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If you loved NBC’s ER, this new Max medical drama is the show for you

Published Mar 27th, 2024 10:20PM EDT
Image: Paul Drinkwater/NBCU Photo BanK

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In the streaming era, what’s old is new again. HBO Max is poised to debut its own version of NBC’s classic medical drama ER — a sort of ER 2.0, if you like — in the form of The Pitt, a 15-episode project that reunites the creative team behind ER with star Noah Wyle also onboard for a show about “the challenges facing healthcare workers in today’s America, as seen through the lens of the frontline heroes working in a modern-day hospital in Pittsburgh.”

Max has so much faith in this release that it’s given a straight-to-series order to the show. Wyle, who as Dr. John Carter was very much the beating heart of ER, is both a star of and executive producer for The Pitt, while R. Scott Gemmill (who executive-produced more than half of the episodes across ER’s entire run) will be the showrunner here.

“The myriad challenges facing the doctors, nurses, technicians, patients, and their families who work in the trenches of modern medicine have become only more pronounced in the decade and a half since we last visited their stories,” reads a joint statement from Gemmill, Wyle, and co-executive producer John Wells. “We’re thrilled to be able to return to this world with the support of our partners and are looking forward to pushing the boundaries of dramatic realism and medical accuracy in following the lives of these heroic men and women.”

A couple of things stand out to me here. Eight episodes is starting to be the norm over on Netflix, while the 15 episodes Max is giving to The Pitt feels like a throwback to the broadcast TV era of seasons stretching well beyond that number. USA’s Suits, which lasted for nine seasons and 134 episodes and also found a new life on Netflix starting last year, is one example of the latter. Compare that to recent Netflix original releases — like The Law According to Lidia Poet, The Diplomat, and 3 Body Problem — all of which featured just eight episodes in their inaugural seasons.

Not to beat a dead horse with the ER comparison, meanwhile, but the other thing that jumps out at me is just how much it seems that the big streamers want to try and launch their own version of the NBC classic. To that end, Netflix also recently announced what feels like its own attempt at this same thing — Pulse, the streaming giant’s first procedural medical drama starring Willa Fitzgerald and Colin Woodell.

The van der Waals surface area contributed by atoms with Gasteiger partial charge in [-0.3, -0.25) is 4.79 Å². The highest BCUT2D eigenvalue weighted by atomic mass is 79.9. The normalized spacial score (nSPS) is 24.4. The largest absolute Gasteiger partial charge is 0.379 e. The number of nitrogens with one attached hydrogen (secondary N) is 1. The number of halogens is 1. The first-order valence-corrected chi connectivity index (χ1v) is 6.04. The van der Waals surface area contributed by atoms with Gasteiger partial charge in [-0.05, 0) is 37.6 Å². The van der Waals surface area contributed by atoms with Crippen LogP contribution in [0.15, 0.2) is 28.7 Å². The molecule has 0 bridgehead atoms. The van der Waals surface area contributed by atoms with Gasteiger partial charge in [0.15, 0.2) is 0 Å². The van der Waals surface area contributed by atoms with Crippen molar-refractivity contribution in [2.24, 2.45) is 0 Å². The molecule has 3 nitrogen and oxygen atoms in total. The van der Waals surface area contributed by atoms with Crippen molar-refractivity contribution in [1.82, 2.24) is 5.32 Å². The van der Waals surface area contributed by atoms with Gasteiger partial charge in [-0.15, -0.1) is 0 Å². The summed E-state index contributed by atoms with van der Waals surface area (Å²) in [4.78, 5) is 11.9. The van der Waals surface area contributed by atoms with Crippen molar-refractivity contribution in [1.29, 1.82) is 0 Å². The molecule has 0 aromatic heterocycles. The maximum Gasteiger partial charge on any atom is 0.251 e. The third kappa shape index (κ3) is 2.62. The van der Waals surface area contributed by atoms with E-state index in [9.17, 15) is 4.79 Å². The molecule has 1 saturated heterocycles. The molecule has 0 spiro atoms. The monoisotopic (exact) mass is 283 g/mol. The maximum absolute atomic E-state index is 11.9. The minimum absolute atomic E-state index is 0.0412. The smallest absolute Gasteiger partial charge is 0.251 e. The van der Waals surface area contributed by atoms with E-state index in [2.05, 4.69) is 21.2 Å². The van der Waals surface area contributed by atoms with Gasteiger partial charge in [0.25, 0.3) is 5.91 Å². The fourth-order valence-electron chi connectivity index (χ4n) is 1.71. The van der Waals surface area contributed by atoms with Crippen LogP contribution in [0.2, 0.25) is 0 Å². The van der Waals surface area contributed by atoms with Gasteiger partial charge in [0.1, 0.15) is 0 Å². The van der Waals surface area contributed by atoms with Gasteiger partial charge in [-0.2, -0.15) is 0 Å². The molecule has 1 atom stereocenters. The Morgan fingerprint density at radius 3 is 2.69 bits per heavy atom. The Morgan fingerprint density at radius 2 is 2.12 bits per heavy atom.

Netflix’s drama “will follow the staff of Miami’s busiest Level 1 trauma center as they navigate medical emergencies and their equally complex personal lives.”

Netflix may have been clued in to the appetite for this kind of show with the recent success of New Amsterdam, another NBC show that turned into a hit for Netflix and which was adapted from the book Twelve Patients: Life and Death at Bellevue Hospital by Eric Manheimer. It’s built around the character of Dr. Max Goodwin (played by Ryan Eggold) — a new maverick director at a fictional hospital that’s described as, in the context of the show, one of the oldest in the US.

As for Max’s upcoming drama, for which we don’t have a release date yet, head of Max original programming Sarah Aubrey said: “Collaborating with the visionary talents of John Wells, R. Scott Gemmill, and Noah Wyle to develop this new series has already been an exhilarating process. Their passion, creativity, and dedication to storytelling elevate every aspect of the project, and together, we’re poised to deliver a compelling and authentic portrayal of today’s medical world that will captivate audiences and leave a lasting impact.”

Andy Meek Trending News Editor

Andy Meek is a reporter based in Memphis who has covered media, entertainment, and culture for over 20 years. His work has appeared in outlets including The Guardian, Forbes, and The Financial Times, and he’s written for BGR since 2015. Andy's coverage includes technology and entertainment, and he has a particular interest in all things streaming.

Over the years, he’s interviewed legendary figures in entertainment and tech that range from Stan Lee to John McAfee, Peter Thiel, and Reed Hastings.